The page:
Turkish President Recep Tayyip Erdoğan ordered his military, together with elements of the Turkish-armed and -supported Free Syrian Army (FSA), to invade Rojava on October 9. The goal of Operation Peace Spring is to disarm or destroy SDF forces, which Ankara considers “terrorists.” In January 2018, the same coalition of Turkish regular forces and FSA militia attacked the most western canton of Rojava—the Syrian city of Afrin. A Russian military police unit was stationed in Afrin, but it withdrew to allow the Turks to attack. Pro-al-Assad units moved into Afrin to raise the Syrian flag, but the Turks quickly pushed them out. After 58 days of fighting, the Kurdish militia—the People’s Protection Units (YPG)—withdrew from Afrin (see EDM, January 25, 2018), which, today, remains under Turkish/FSA control. After Afrin, Erdoğan has been pressing the US to abandon the Kurds in the rest of Rojava so that Ankara could nullify the entire Kurdish semi-independent federation. Southern Turkey has a large Kurdish population that desires autonomy or possibly independence; thus, the existence of Rojava is seen in Ankara as a direct threat. On October 7, Trump ordered US forces in Syria to step aside and eventually to fully withdraw, effectively green-lighting Operation Peace Spring. Abandoned by their US allies, able to fight but unable to sustain indefinitely Turkish air and heavy artillery bombardments, the Kurds have turned to al-Assad and Russia for protection (RIA Novosti, October 17).
Damascus and Moscow have moved token forces into northern Syria. Militarily they cannot stop the Turkish onslaught or effectively provide the SDF air cover by enforcing a no fly zone over Rojava. But neither President Vladimir Putin nor President Erdoğan want or need to fight. Erdoğan has accepted Putin’s invitation to come to Sochi on October 22, for a summit to possibly seal a deal to resolve the crisis (Militarynews.ru, October 16). Moscow is apparently ready to grant Erdoğan a free hand in establishing a “security zone” south of the Turkish border, eliminating all Kurdish opposition and possibly resettling there some of the over three million Syrian refugees who are today in Turkey. Al-Assad’s government, together with Russia and Iran, will take over the oil-rich Deir ez-Zor province north of the Euphrates along with Raqqa and other parts of southern Rojava now being abandoned by the US. These oil-rich lands may provide the regime in Damascus with a much-needed source of revenue when Tehran has gone low on cash because of US sanctions. Likely, the battered and disgruntled but battle-hardened SDF fighters will eventually retreat from the fight with Turkey to the south, pledge fealty to Moscow and Damascus, and wait to fight another day.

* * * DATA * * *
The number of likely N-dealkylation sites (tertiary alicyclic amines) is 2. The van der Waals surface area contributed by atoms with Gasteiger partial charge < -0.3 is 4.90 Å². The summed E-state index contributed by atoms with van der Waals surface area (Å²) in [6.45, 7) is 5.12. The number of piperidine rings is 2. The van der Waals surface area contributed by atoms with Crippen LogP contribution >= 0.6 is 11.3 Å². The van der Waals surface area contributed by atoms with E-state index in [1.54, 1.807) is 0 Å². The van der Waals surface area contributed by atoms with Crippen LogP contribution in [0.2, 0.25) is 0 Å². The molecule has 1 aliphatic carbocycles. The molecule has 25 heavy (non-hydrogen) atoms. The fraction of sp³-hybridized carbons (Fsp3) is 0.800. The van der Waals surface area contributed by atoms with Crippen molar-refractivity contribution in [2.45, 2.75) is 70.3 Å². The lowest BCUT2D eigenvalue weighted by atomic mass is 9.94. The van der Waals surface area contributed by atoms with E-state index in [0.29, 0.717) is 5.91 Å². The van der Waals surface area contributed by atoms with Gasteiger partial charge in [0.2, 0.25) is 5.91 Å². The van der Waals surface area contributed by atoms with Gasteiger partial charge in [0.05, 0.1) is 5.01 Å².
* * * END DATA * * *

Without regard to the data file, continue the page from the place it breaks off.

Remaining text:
The amount Moscow, Tehran and Damascus have achieved in only one week is astonishing and may not be the end of wishes coming true. Trump seems to like Erdoğan and clearly does not want to punish Turkey; but depending on the direction events take in the next days and weeks, internal pressures may ultimately force the administration to impose more punitive sanctions, which could further worsen bilateral relations and strain Ankara’s commitment to the North Atlantic Treaty Organization (NATO). For centuries, Russia has spent vast amounts of blood and treasure and fought multiple wars in the hopes of either directly annexing the Turkish Straits or to establish a friendly client regime there, effectively moving southern Russia’s line of defense from the Black Sea coast out into the Aegean (see EDM, July 18). Pulling Turkey away from the West has been a strategic dream for generations of Russian rulers; and today, the Kremlin believes, this suddenly seems at arm’s length.